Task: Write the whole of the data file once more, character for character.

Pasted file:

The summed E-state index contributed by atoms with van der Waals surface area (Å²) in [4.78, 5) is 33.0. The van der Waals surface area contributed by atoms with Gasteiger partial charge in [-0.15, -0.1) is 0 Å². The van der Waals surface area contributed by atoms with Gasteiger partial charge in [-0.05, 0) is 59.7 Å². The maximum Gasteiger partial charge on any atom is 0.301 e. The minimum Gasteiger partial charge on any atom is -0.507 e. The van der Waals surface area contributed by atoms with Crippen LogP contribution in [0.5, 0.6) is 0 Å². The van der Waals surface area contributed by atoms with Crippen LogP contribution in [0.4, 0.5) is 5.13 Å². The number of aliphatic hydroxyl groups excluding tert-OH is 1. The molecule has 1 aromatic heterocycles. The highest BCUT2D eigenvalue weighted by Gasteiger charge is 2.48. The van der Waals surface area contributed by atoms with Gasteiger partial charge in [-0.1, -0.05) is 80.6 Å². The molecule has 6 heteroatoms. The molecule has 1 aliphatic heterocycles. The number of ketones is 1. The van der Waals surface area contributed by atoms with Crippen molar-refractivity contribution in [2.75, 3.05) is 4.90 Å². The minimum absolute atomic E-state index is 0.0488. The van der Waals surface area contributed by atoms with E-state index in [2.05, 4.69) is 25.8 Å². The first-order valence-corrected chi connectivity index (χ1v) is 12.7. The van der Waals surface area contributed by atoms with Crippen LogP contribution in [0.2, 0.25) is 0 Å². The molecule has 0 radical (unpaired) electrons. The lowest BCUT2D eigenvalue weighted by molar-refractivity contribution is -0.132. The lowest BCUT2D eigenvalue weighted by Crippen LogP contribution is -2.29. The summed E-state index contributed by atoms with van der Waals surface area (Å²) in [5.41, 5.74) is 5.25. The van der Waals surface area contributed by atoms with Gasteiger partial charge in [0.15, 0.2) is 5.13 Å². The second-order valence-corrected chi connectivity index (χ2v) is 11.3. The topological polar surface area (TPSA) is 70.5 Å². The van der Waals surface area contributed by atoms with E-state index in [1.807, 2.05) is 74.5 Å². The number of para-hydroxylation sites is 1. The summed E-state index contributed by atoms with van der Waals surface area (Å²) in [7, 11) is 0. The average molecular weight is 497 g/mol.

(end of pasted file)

The summed E-state index contributed by atoms with van der Waals surface area (Å²) in [4.78, 5) is 33.0. The van der Waals surface area contributed by atoms with Gasteiger partial charge in [-0.15, -0.1) is 0 Å². The van der Waals surface area contributed by atoms with Gasteiger partial charge in [-0.05, 0) is 59.7 Å². The maximum Gasteiger partial charge on any atom is 0.301 e. The minimum Gasteiger partial charge on any atom is -0.507 e. The van der Waals surface area contributed by atoms with Crippen LogP contribution in [0.5, 0.6) is 0 Å². The van der Waals surface area contributed by atoms with Crippen LogP contribution in [0.4, 0.5) is 5.13 Å². The number of aliphatic hydroxyl groups excluding tert-OH is 1. The molecule has 1 aromatic heterocycles. The highest BCUT2D eigenvalue weighted by Gasteiger charge is 2.48. The van der Waals surface area contributed by atoms with Gasteiger partial charge in [-0.1, -0.05) is 80.6 Å². The molecule has 6 heteroatoms. The molecule has 1 aliphatic heterocycles. The number of ketones is 1. The van der Waals surface area contributed by atoms with Crippen molar-refractivity contribution in [2.75, 3.05) is 4.90 Å². The minimum absolute atomic E-state index is 0.0488. The van der Waals surface area contributed by atoms with E-state index in [2.05, 4.69) is 25.8 Å². The first-order valence-corrected chi connectivity index (χ1v) is 12.7. The van der Waals surface area contributed by atoms with Crippen LogP contribution in [0.2, 0.25) is 0 Å². The molecule has 0 radical (unpaired) electrons. The lowest BCUT2D eigenvalue weighted by molar-refractivity contribution is -0.132. The lowest BCUT2D eigenvalue weighted by Crippen LogP contribution is -2.29. The summed E-state index contributed by atoms with van der Waals surface area (Å²) in [5.41, 5.74) is 5.25. The van der Waals surface area contributed by atoms with Gasteiger partial charge in [0.15, 0.2) is 5.13 Å². The second-order valence-corrected chi connectivity index (χ2v) is 11.3. The topological polar surface area (TPSA) is 70.5 Å². The van der Waals surface area contributed by atoms with E-state index in [1.807, 2.05) is 74.5 Å². The number of para-hydroxylation sites is 1. The summed E-state index contributed by atoms with van der Waals surface area (Å²) in [7, 11) is 0. The average molecular weight is 497 g/mol.